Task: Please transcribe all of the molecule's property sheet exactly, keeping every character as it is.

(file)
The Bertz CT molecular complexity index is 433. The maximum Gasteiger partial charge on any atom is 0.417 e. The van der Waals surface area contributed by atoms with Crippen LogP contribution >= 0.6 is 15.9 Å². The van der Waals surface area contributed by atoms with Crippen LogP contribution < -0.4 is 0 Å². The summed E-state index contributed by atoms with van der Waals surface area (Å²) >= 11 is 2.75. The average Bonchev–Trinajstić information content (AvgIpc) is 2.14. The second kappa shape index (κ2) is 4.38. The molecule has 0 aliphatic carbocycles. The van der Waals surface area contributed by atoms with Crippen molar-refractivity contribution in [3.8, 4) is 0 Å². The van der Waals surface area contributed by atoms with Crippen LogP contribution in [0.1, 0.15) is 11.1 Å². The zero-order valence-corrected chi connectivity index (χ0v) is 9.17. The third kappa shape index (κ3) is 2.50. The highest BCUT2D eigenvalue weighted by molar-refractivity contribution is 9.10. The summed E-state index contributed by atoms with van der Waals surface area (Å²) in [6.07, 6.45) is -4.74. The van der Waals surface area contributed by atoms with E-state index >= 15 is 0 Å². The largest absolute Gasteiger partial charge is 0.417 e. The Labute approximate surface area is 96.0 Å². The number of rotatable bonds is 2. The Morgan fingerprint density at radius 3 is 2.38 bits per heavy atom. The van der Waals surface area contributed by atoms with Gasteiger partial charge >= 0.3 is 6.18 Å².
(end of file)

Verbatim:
The Bertz CT molecular complexity index is 433. The maximum Gasteiger partial charge on any atom is 0.417 e. The van der Waals surface area contributed by atoms with Crippen LogP contribution >= 0.6 is 15.9 Å². The van der Waals surface area contributed by atoms with Crippen LogP contribution < -0.4 is 0 Å². The summed E-state index contributed by atoms with van der Waals surface area (Å²) >= 11 is 2.75. The average Bonchev–Trinajstić information content (AvgIpc) is 2.14. The second kappa shape index (κ2) is 4.38. The molecule has 0 aliphatic carbocycles. The van der Waals surface area contributed by atoms with Crippen molar-refractivity contribution in [3.8, 4) is 0 Å². The van der Waals surface area contributed by atoms with Crippen LogP contribution in [0.1, 0.15) is 11.1 Å². The zero-order valence-corrected chi connectivity index (χ0v) is 9.17. The third kappa shape index (κ3) is 2.50. The highest BCUT2D eigenvalue weighted by molar-refractivity contribution is 9.10. The summed E-state index contributed by atoms with van der Waals surface area (Å²) in [6.07, 6.45) is -4.74. The van der Waals surface area contributed by atoms with E-state index >= 15 is 0 Å². The largest absolute Gasteiger partial charge is 0.417 e. The Labute approximate surface area is 96.0 Å². The number of rotatable bonds is 2. The Morgan fingerprint density at radius 3 is 2.38 bits per heavy atom. The van der Waals surface area contributed by atoms with Gasteiger partial charge >= 0.3 is 6.18 Å².